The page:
That's really just what drove it this particular quarter as we moved a little bit in the high yield, but as you can see, we didn't move so much in to high yield that it changed the overall credit quality of the portfolio to AA-. It's been an area of investment allocation that for us has been zero for a very long time. And as we look at comparing our portfolio to our peers, you can see that there is clearly a belief in allocating some level of the portfolio to a high yield credit strategy and we believe in that also. Again, it was an area that we didn't invest in because we didn't feel like we had all the right horses in place to be able to do that effectively, but we think that we have the right kind of strategy to be able to appropriately manage that. So, it will not be a large allocation in the overall scheme of things, but just starting to ramp that up this quarter and you see purchases with those kind of yields, that's really what drove the purchase yield just for this quarter.
Okay, that makes sense. I guess my last question is for John, the improvement in E&S underwriting margin, the two points that you’ve mentioned a couple of times, is that driven by a change in the business mix or is that actually better pricing, better underwriting, better class of business, whatever you might want to call it, and I'm just curious because the unit has had a number of hits and starts, and improvement is obviously good, but I'm wondering if it's more driven by risk or if it’s selection or whether it’s class?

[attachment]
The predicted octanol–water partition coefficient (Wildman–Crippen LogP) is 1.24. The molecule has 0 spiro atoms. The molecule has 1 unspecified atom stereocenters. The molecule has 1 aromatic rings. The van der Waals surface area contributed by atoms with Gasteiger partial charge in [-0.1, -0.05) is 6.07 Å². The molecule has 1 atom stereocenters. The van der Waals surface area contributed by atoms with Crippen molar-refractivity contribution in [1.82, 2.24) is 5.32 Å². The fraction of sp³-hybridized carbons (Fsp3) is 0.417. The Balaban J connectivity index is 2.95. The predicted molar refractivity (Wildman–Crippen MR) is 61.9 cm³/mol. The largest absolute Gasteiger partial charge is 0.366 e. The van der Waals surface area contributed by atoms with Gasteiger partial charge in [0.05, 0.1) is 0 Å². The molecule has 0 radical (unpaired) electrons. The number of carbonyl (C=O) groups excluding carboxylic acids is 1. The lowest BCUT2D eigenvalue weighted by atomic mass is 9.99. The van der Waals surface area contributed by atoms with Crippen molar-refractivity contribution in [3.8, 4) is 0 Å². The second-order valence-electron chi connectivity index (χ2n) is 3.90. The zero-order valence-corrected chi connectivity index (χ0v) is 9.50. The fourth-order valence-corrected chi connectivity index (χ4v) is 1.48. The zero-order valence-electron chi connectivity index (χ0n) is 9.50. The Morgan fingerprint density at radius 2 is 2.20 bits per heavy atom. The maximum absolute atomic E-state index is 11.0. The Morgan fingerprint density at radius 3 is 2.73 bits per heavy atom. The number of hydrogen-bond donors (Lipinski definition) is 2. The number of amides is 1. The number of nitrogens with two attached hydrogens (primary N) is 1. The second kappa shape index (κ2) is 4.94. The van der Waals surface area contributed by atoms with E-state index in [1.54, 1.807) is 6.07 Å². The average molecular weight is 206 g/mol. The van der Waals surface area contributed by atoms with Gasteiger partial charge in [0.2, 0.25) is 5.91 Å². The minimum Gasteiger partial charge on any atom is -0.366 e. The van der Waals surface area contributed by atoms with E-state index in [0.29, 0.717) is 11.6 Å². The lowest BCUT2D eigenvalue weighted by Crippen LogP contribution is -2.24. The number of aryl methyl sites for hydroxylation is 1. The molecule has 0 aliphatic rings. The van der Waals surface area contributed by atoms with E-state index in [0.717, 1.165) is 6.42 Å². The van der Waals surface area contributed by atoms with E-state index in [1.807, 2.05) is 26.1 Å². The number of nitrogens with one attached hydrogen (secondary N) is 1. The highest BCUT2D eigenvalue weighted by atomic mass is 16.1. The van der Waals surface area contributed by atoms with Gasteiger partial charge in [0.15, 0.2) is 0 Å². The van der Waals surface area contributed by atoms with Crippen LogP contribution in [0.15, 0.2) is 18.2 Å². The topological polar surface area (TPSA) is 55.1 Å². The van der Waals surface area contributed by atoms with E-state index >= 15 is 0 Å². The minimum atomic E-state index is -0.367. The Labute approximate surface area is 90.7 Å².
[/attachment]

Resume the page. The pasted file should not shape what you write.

I would say it's actually been driven by both. There are a couple of targeted segments that are geographic and industry vertical in nature that we have in certain cases gotten off of, in other cases, stopped writing entirely or the third instance would be areas that we dramatically changed our pricing structure or to drive improvement. And if you were to look at our mix of business, relative to a couple of those segments, it has in fact shifted quite a bit. So that's point number one.
The second point is, while the growth has been there and new business has been strong and that new business pricing strength relative to target levels has been strong for the last couple of quarters at least and the better part of the last two years. So as that new business makes its way into the renewal portfolio, that will also have a positive impact on loss ratios. So I would say it’s those two drivers. The claims improvements to the extent they’re in, what we’re seeing right now would be probably slight, we would expect to see those really ramp up on a go forward basis.